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Reichstag
The Reichstag is an internationally recognisable symbol of democracy and the current home of the German parliament. Every year, thousands of guests visit the Reichstag - and with good reason: It is not often that you can enjoy such an amazing panorama while, just beneath your feet, the political decisions of tomorrow are being made. Both as an architectural wonder and a historical testimony, the Reichstag has an important role to play in Berlin. There are several options to visit the Reichstag: join a guided tour; listen to a plenary session (in German of course) or climb up to the dome and the roof! https://www.visitberlin.de/en/reichstag-in-berlin
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Band des Bundes
The government buildings in the heart of Berlin form a ribbon across the river Spree, symbolically connecting East and West. The parliamentary offices and the chancellery were not built until the wall came down and Berlin was chosen as the country’s seat of government. The buildings are exciting examples of contemporary architecture that no-one sightseeing in Berlin can afford to miss. The original idea for the Band des Bundes was a gesture of reunification. In a dual piece of symbolism, the government buildings and the offices for democratically elected MPs are both a physical connection and a symbolic bridge between East and West. The federal buildings are not just the centre of the town in geographical terms; since 2006, the striking concrete and glass buildings have been the first thing that visitors to Berlin see when they arrive at the city’s main station. https://www.visitberlin.de/en/band-des-bundes
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Charlottenburg Palace
Discover the magic of the rococo at the beautiful Charlottenburg Palace – once a royal summer residence, today Berlin’s largest and most magnificent palace. In the Neuer Flügel (New Wing), you can view the staterooms and the rococo ballroom known as the Goldene Galerie (Golden Gallery). The Silver Vault includes quite stunning tableware of gold, silver, glass and porcelain displayed on laid tables. Around 100 table services have survived intact, a vivid reminder of the magnificence of dining at court. The impressive display of the remaining pieces of the Prussian crown jewels, complete with the imperial insignias, as well as personal treasures, such as the elaborated designed, exquisite snuffboxes collected by Friedrich the Great, are also well worth seeing. The Porcelain Cabinet in the Old Palace offers a breathtaking collection of the finest blue-and-white porcelain decorating the entire room. https://www.visitberlin.de/en/charlottenburg-palace-old-palace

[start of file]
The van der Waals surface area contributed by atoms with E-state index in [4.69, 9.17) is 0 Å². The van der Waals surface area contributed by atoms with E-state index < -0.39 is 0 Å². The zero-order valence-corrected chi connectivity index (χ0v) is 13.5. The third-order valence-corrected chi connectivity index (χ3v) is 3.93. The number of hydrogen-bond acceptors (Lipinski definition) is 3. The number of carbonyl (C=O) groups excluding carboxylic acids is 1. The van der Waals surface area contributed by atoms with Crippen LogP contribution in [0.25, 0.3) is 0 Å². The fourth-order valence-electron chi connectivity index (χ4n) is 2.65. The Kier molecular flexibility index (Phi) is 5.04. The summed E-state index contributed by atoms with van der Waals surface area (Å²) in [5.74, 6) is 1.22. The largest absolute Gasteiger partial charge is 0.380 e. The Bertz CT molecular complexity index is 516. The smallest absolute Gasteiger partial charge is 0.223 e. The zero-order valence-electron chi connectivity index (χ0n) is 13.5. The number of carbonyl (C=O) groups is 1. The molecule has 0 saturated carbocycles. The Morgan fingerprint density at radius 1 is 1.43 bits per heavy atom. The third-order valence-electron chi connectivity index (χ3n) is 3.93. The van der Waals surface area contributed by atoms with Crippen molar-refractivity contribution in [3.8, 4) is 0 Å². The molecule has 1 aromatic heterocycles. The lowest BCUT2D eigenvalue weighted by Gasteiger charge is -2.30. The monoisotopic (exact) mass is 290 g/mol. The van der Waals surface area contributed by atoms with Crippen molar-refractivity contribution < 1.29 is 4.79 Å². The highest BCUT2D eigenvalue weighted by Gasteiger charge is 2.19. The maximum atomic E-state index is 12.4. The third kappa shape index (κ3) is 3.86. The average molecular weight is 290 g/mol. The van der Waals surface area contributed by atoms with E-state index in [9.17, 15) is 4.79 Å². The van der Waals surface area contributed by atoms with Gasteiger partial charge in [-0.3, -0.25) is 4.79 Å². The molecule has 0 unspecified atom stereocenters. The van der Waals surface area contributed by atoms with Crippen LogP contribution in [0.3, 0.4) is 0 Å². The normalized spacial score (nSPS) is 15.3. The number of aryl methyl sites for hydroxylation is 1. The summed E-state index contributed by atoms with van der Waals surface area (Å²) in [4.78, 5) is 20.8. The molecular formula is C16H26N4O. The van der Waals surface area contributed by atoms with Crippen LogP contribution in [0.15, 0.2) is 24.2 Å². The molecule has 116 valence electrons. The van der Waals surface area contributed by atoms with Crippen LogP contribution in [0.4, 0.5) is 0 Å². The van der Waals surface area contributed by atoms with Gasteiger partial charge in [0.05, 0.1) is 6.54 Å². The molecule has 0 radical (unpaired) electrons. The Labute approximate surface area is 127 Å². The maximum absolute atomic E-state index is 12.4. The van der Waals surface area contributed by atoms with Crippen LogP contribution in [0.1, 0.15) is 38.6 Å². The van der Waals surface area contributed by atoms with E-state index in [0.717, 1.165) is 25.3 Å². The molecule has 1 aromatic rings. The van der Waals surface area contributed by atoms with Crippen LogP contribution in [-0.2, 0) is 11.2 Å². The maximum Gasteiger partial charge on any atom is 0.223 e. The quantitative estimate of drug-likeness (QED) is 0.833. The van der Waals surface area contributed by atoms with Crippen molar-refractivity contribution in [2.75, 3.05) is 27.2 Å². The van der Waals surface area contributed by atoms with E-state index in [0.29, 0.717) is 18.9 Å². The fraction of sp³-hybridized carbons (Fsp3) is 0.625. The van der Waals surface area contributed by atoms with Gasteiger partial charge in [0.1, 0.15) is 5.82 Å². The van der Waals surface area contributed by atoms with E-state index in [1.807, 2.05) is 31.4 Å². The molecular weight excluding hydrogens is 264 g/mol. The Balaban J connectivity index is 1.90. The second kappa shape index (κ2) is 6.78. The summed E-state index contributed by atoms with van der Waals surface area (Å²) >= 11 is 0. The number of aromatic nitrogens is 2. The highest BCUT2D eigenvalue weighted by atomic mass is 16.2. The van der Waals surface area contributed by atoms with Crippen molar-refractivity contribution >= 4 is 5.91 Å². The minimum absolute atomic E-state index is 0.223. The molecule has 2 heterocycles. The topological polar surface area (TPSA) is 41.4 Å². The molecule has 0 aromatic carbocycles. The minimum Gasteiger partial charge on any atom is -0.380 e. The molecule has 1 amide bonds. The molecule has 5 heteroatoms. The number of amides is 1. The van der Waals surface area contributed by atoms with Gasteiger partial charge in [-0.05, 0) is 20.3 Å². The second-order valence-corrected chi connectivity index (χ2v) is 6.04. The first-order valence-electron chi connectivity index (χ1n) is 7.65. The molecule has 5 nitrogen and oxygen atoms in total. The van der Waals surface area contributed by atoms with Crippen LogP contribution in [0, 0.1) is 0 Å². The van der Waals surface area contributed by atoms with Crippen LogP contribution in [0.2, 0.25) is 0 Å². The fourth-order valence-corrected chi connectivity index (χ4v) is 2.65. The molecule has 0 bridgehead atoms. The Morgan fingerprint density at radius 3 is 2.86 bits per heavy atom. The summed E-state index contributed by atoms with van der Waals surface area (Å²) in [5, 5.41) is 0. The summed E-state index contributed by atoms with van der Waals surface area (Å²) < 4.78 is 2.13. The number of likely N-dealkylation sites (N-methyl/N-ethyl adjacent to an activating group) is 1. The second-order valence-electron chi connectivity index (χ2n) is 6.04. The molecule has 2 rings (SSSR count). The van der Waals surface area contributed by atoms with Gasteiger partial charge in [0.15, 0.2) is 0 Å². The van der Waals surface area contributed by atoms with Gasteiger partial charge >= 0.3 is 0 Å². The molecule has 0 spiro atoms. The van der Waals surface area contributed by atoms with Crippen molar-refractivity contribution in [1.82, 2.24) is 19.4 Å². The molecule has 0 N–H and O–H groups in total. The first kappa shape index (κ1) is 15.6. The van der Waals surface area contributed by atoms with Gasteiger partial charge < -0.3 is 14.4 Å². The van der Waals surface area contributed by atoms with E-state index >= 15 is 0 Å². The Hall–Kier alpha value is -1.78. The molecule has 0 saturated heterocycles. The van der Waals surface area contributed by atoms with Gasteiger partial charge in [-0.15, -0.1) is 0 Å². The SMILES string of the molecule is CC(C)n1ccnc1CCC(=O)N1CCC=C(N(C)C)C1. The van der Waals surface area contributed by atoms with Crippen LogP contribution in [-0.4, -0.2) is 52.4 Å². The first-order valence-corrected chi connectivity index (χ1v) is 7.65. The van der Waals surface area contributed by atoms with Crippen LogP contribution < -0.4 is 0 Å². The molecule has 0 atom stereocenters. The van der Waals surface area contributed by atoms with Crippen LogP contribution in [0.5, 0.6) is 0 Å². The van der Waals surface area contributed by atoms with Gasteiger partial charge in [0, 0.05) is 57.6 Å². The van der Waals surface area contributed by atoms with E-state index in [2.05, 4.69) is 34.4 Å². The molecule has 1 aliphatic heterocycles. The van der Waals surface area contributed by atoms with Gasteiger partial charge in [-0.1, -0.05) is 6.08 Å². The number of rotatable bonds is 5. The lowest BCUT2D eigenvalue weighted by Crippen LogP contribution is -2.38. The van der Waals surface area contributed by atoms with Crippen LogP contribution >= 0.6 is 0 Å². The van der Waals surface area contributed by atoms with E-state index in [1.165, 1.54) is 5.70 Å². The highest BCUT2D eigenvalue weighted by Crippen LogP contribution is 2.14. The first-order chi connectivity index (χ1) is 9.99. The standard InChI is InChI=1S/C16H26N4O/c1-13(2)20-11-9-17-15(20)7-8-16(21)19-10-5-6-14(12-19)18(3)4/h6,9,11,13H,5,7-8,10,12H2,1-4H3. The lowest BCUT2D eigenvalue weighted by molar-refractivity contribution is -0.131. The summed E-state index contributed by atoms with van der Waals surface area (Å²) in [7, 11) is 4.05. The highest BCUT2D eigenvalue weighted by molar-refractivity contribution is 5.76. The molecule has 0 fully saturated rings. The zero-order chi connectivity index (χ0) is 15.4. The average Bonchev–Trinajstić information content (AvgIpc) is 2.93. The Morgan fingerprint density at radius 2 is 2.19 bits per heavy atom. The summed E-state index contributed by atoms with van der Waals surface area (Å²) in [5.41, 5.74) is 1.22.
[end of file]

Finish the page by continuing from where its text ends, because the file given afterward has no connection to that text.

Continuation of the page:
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Castle of the Pomeranian Dukes
The first wooden residence for the rulers of Pomerania was first erected here in the 13th century, on a hill along the Odra River. More than 100 years later Barnim III made it a building of stone. The Pomeranian Duke's Castle (Zamek Książąt Pomorskich) was then continuously expanded. http://www.visitpomerania.eu/cities/szczecin/attractions/pomeranian-dukes-castle/
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Church of St. Peter and Paul
The Church of the Saints Peter and Paul (Kościół św. Piotra i św. Pawła) was built on the place where already in the 12th century a wooden church was erected as part of the Christianization by bishop Otto von Bamberg. http://www.visitpomerania.eu/cities/szczecin/attractions/church-of-st-peter-and-paul/
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Szczecin National Museum
The main buildings of the National Museum in Szczecin (Muzeum Narodowe w Szczecinie) is located at the Chrobry Embankment, in the former Maritime Museum. Here you will find thousands of historic artifacts from the region, information about the seafaring history of the city, as well as a new permanent exhibition on the Golden Age of the Pomeranian Region. Also worthwhile is a view from the viewing tower on top of the museum, although the climb to the platform via a narrow staircase is said to be challenging. Also part of the National Museum is Szczecin's History Museum (Muzeum Historii Szczecina), which is situated in the Old Town Hall. http://www.visitpomerania.eu/cities/szczecin/attractions/national-museum/
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Znin town
Żnin is a charming town, situated about 42 km from Bydgoszcz in the historical region of Pałuki, whose origins date back 750 years.Its symbol is the 15th-century tower of the Town Hall. http://www.visitbydgoszcz.pl/en/discover/environs/3020-znin